Philip Stevens wrote: I'm trying to understand fuel economy and engine efficiency. Does an engine run most efficiently at maximum torque, or maximum horsepower, or where? Also, is the point at which an engine runs most efficiently also the point of maximum fuel economy? I've also been told that manifold vacuum is related in some way to fuel economy. Anyone care to elaborate?
Rad Davis answers: Ah, a technical question! Just what I like.
An engine (no accessories), running at full throttle (we're ignoring power valves and other enrichment gadgets) has its lowest fuel consumption/unit power produced at the torque peak. The horsepower peak is a mathematical artifact of increasing RPM coupled with decreasing efficiency, and is not usually a good place to run for max. economy. Unfortunately, unless you're running a generator, or pump, or something like that, it's not a particularly relevant value, because automobile drivers *do* have engine accessories and power valves (late corvairs, anyway) and *don't* spend much time at full throttle at the torque peak.
OK, now a little quick theory: The reason that economy (efficiency) maximizes at the torque peak is because this is the place where the engine is inhaling the greatest amount of fuel and air into the cylinder which, when burned, makes the peak amount of cylinder pressure and thus the maximum torque.
So the instant you close the throttle some, you're losing efficiency and your fuel economy (expressed per unit power output) goes down. Again, if you're generating electricity or pumping water, this is a bad thing.
But cars are in a variable load environment. You may be going downhill at 60 mph, and only need 1/2 hp to maintain speed. So the engine is horribly inefficient in producing this 1/2 hp, but you're demanding so little compared to what the engine can make that your economy (expressed per unit distance traveled (like MPG)) is extremely high.
If you then complicate things by including parasitic power losses to the cooling fan, vacuum advance, power enrichment, and aerodynamic drag, things get pretty murky, at least from a theoretical standpoint. The good news is that we can make some emperical generalizations:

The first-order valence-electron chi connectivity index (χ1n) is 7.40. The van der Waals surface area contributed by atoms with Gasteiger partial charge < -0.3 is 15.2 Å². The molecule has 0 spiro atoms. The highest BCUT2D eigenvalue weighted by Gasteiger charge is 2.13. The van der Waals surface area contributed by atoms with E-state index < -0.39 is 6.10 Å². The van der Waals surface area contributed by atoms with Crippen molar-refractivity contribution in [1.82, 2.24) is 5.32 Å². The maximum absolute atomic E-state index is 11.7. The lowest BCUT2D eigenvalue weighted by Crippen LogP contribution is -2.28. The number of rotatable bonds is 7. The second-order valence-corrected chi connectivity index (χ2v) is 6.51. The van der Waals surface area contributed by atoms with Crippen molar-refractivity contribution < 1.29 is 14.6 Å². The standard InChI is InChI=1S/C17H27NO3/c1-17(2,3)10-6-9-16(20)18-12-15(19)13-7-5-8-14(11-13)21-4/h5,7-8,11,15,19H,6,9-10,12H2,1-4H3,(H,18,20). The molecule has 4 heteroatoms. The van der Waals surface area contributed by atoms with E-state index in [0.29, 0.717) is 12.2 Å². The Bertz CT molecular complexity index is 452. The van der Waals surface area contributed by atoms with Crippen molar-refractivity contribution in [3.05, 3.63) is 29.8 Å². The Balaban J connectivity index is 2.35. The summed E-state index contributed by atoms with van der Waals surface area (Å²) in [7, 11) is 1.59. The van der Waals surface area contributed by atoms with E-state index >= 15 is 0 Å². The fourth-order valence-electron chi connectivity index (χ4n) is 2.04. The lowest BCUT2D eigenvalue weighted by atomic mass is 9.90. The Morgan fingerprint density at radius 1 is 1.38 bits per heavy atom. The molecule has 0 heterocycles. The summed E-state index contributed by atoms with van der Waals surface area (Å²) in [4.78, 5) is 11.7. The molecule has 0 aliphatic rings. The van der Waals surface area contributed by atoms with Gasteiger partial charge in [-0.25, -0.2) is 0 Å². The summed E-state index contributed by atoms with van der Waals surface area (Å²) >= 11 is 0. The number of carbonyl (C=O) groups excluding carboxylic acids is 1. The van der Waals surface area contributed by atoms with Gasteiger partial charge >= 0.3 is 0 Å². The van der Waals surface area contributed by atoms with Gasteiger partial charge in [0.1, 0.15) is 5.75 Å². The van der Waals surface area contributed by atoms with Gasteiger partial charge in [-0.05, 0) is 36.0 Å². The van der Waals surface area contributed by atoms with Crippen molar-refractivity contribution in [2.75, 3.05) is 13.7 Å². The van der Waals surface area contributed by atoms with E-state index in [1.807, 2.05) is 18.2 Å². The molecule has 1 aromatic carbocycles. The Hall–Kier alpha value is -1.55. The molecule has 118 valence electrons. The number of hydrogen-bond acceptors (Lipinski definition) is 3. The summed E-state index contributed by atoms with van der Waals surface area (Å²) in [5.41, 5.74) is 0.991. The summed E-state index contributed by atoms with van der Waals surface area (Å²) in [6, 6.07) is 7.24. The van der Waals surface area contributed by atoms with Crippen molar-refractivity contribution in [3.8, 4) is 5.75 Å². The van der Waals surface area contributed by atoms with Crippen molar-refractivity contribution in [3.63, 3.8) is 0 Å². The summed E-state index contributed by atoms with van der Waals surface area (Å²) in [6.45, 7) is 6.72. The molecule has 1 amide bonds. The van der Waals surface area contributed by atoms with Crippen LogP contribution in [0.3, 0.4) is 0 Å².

Engine vacuum is a good approximation of just how much fuel and air is going into the engine. Vacuum is near zero at full throttle. Higher vacuum=less fuel. So if you use the vacuum gauge as a guide, less is better.
Where this falls down is when it runs into situations when the engine *can* be steady-state loaded near full throttle and the torque peak. In our Pontiac, this would be pulling a trailer climbing Mount Everest at 60 mph in top gear. Fortunately, Corvairs have smaller engines relative to their weight, and weigh less than that Tin Indian did, too.
So if you take something like my Greenbrier (Corvair minivan, if you don't know), and drive down the road with a low rearend ratio (3.27:1) and tall van tires at 65 MPH, you're either at about 60% throttle or you're slowing down. Climbing even a 6% hill on an interstate you get up to 75% throttle or so. So you're in a situation where the engine (as a black box) is starting to be very efficient. Sure enough, the Greenbrier never gets less than 20 MPG on interstate trips, and set a record of 28 MPG driving through the mountains of Tennessee in heavy traffic. By the vacuum gauge, the fuel economy should suck, but in practice, it's better than most turbo corvairs can manage, even though the van is heavier and less aerodynamic.
This is the secret of cars like the Geo (now Chevy) Metro--it doesn't weigh anything, has no frontal area, and has a tiny engine (1 litre). So the little engine still has to work quite hard to drag even such a light car around, and is working very efficiently most of the time. Result: 54 MPG.